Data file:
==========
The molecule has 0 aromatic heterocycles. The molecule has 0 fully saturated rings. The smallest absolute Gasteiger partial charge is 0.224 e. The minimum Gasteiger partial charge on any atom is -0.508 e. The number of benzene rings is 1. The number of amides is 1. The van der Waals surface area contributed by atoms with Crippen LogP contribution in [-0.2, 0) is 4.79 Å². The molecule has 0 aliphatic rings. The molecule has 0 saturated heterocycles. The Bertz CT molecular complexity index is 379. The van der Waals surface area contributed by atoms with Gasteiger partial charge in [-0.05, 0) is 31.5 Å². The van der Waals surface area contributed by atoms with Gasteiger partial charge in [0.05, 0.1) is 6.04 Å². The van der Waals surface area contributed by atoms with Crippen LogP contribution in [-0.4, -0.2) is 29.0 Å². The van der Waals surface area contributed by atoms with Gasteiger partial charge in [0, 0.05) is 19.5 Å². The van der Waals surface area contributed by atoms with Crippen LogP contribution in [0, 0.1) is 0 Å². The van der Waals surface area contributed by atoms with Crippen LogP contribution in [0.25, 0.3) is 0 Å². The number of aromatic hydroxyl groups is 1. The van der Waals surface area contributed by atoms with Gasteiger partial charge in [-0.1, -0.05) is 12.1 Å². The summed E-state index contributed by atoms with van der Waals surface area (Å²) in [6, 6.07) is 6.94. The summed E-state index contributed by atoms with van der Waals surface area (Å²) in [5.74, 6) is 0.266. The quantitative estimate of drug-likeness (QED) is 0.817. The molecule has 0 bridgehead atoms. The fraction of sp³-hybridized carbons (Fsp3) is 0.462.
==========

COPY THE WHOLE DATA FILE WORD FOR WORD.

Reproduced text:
The molecule has 0 aromatic heterocycles. The molecule has 0 fully saturated rings. The smallest absolute Gasteiger partial charge is 0.224 e. The minimum Gasteiger partial charge on any atom is -0.508 e. The number of benzene rings is 1. The number of amides is 1. The van der Waals surface area contributed by atoms with Crippen LogP contribution in [-0.2, 0) is 4.79 Å². The molecule has 0 aliphatic rings. The molecule has 0 saturated heterocycles. The Bertz CT molecular complexity index is 379. The van der Waals surface area contributed by atoms with Gasteiger partial charge in [-0.05, 0) is 31.5 Å². The van der Waals surface area contributed by atoms with Gasteiger partial charge in [0.05, 0.1) is 6.04 Å². The van der Waals surface area contributed by atoms with Crippen LogP contribution in [-0.4, -0.2) is 29.0 Å². The van der Waals surface area contributed by atoms with Gasteiger partial charge in [0, 0.05) is 19.5 Å². The van der Waals surface area contributed by atoms with Crippen LogP contribution in [0, 0.1) is 0 Å². The van der Waals surface area contributed by atoms with Crippen LogP contribution in [0.25, 0.3) is 0 Å². The number of aromatic hydroxyl groups is 1. The van der Waals surface area contributed by atoms with Gasteiger partial charge in [-0.1, -0.05) is 12.1 Å². The summed E-state index contributed by atoms with van der Waals surface area (Å²) in [6, 6.07) is 6.94. The summed E-state index contributed by atoms with van der Waals surface area (Å²) in [5.74, 6) is 0.266. The quantitative estimate of drug-likeness (QED) is 0.817. The molecule has 0 bridgehead atoms. The fraction of sp³-hybridized carbons (Fsp3) is 0.462.